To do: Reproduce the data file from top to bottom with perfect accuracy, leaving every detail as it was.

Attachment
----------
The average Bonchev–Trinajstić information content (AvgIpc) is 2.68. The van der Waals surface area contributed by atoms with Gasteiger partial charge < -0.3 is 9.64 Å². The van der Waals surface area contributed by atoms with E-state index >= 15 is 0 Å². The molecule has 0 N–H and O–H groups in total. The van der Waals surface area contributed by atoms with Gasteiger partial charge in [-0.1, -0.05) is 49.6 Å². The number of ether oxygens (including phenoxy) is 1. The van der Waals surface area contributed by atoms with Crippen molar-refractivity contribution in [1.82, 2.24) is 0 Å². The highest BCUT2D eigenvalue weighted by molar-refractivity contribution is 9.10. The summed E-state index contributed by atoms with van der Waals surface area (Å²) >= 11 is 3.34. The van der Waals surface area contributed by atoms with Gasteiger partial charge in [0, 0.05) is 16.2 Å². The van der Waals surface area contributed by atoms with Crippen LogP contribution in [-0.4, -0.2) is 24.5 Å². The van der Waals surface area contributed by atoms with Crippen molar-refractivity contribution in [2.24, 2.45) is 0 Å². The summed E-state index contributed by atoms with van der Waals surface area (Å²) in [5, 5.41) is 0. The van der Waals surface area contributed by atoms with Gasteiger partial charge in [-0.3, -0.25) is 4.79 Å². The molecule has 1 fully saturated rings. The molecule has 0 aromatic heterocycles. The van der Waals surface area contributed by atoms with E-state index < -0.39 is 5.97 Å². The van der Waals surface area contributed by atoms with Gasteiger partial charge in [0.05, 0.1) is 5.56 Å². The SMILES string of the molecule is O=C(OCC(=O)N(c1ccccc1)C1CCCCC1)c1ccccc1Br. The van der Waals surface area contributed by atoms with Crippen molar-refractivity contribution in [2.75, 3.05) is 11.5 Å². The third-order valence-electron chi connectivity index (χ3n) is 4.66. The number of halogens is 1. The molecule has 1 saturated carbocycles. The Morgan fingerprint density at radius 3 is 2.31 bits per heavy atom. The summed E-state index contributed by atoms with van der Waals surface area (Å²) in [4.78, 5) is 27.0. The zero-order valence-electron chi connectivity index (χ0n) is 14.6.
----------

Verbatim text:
The average Bonchev–Trinajstić information content (AvgIpc) is 2.68. The van der Waals surface area contributed by atoms with Gasteiger partial charge < -0.3 is 9.64 Å². The van der Waals surface area contributed by atoms with E-state index >= 15 is 0 Å². The molecule has 0 N–H and O–H groups in total. The van der Waals surface area contributed by atoms with Gasteiger partial charge in [-0.1, -0.05) is 49.6 Å². The number of ether oxygens (including phenoxy) is 1. The van der Waals surface area contributed by atoms with Crippen molar-refractivity contribution in [1.82, 2.24) is 0 Å². The highest BCUT2D eigenvalue weighted by molar-refractivity contribution is 9.10. The summed E-state index contributed by atoms with van der Waals surface area (Å²) >= 11 is 3.34. The van der Waals surface area contributed by atoms with Gasteiger partial charge in [0, 0.05) is 16.2 Å². The van der Waals surface area contributed by atoms with Crippen LogP contribution in [-0.4, -0.2) is 24.5 Å². The van der Waals surface area contributed by atoms with Crippen molar-refractivity contribution in [2.24, 2.45) is 0 Å². The summed E-state index contributed by atoms with van der Waals surface area (Å²) in [5, 5.41) is 0. The van der Waals surface area contributed by atoms with Gasteiger partial charge in [-0.3, -0.25) is 4.79 Å². The molecule has 1 fully saturated rings. The molecule has 0 aromatic heterocycles. The van der Waals surface area contributed by atoms with E-state index < -0.39 is 5.97 Å². The van der Waals surface area contributed by atoms with Gasteiger partial charge in [0.05, 0.1) is 5.56 Å². The SMILES string of the molecule is O=C(OCC(=O)N(c1ccccc1)C1CCCCC1)c1ccccc1Br. The van der Waals surface area contributed by atoms with Crippen molar-refractivity contribution in [2.75, 3.05) is 11.5 Å². The third-order valence-electron chi connectivity index (χ3n) is 4.66. The number of halogens is 1. The molecule has 1 saturated carbocycles. The Morgan fingerprint density at radius 3 is 2.31 bits per heavy atom. The summed E-state index contributed by atoms with van der Waals surface area (Å²) in [4.78, 5) is 27.0. The zero-order valence-electron chi connectivity index (χ0n) is 14.6.